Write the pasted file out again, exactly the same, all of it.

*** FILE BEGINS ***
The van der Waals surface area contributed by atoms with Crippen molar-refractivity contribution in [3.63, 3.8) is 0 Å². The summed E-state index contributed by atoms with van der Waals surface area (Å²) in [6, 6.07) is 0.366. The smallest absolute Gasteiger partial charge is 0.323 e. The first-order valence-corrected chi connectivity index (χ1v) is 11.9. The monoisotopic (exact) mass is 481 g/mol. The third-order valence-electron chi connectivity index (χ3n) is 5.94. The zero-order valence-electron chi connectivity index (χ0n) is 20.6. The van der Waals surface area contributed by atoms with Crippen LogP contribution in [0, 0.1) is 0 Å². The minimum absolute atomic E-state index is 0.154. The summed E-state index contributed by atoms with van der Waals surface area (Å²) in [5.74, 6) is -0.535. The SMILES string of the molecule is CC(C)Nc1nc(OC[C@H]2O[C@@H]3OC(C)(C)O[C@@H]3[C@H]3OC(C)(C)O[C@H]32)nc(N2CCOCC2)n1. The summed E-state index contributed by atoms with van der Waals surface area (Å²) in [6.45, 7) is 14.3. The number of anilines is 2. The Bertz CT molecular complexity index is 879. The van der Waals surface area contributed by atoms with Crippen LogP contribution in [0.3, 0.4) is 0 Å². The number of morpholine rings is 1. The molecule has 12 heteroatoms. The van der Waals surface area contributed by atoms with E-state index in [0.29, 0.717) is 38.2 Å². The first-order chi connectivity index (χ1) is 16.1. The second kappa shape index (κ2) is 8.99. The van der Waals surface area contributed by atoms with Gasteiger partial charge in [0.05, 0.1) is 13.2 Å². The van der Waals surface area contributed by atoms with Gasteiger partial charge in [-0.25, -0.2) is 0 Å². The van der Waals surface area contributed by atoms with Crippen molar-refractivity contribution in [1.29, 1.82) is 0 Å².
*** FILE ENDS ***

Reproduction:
The van der Waals surface area contributed by atoms with Crippen molar-refractivity contribution in [3.63, 3.8) is 0 Å². The summed E-state index contributed by atoms with van der Waals surface area (Å²) in [6, 6.07) is 0.366. The smallest absolute Gasteiger partial charge is 0.323 e. The first-order valence-corrected chi connectivity index (χ1v) is 11.9. The monoisotopic (exact) mass is 481 g/mol. The third-order valence-electron chi connectivity index (χ3n) is 5.94. The zero-order valence-electron chi connectivity index (χ0n) is 20.6. The van der Waals surface area contributed by atoms with Crippen LogP contribution in [0, 0.1) is 0 Å². The minimum absolute atomic E-state index is 0.154. The summed E-state index contributed by atoms with van der Waals surface area (Å²) in [5.74, 6) is -0.535. The SMILES string of the molecule is CC(C)Nc1nc(OC[C@H]2O[C@@H]3OC(C)(C)O[C@@H]3[C@H]3OC(C)(C)O[C@H]32)nc(N2CCOCC2)n1. The summed E-state index contributed by atoms with van der Waals surface area (Å²) in [6.45, 7) is 14.3. The number of anilines is 2. The Bertz CT molecular complexity index is 879. The van der Waals surface area contributed by atoms with Crippen LogP contribution in [0.3, 0.4) is 0 Å². The number of morpholine rings is 1. The molecule has 12 heteroatoms. The van der Waals surface area contributed by atoms with E-state index in [0.29, 0.717) is 38.2 Å². The first-order chi connectivity index (χ1) is 16.1. The second kappa shape index (κ2) is 8.99. The van der Waals surface area contributed by atoms with Gasteiger partial charge in [0.05, 0.1) is 13.2 Å². The van der Waals surface area contributed by atoms with Gasteiger partial charge in [-0.25, -0.2) is 0 Å². The van der Waals surface area contributed by atoms with Crippen molar-refractivity contribution in [1.29, 1.82) is 0 Å².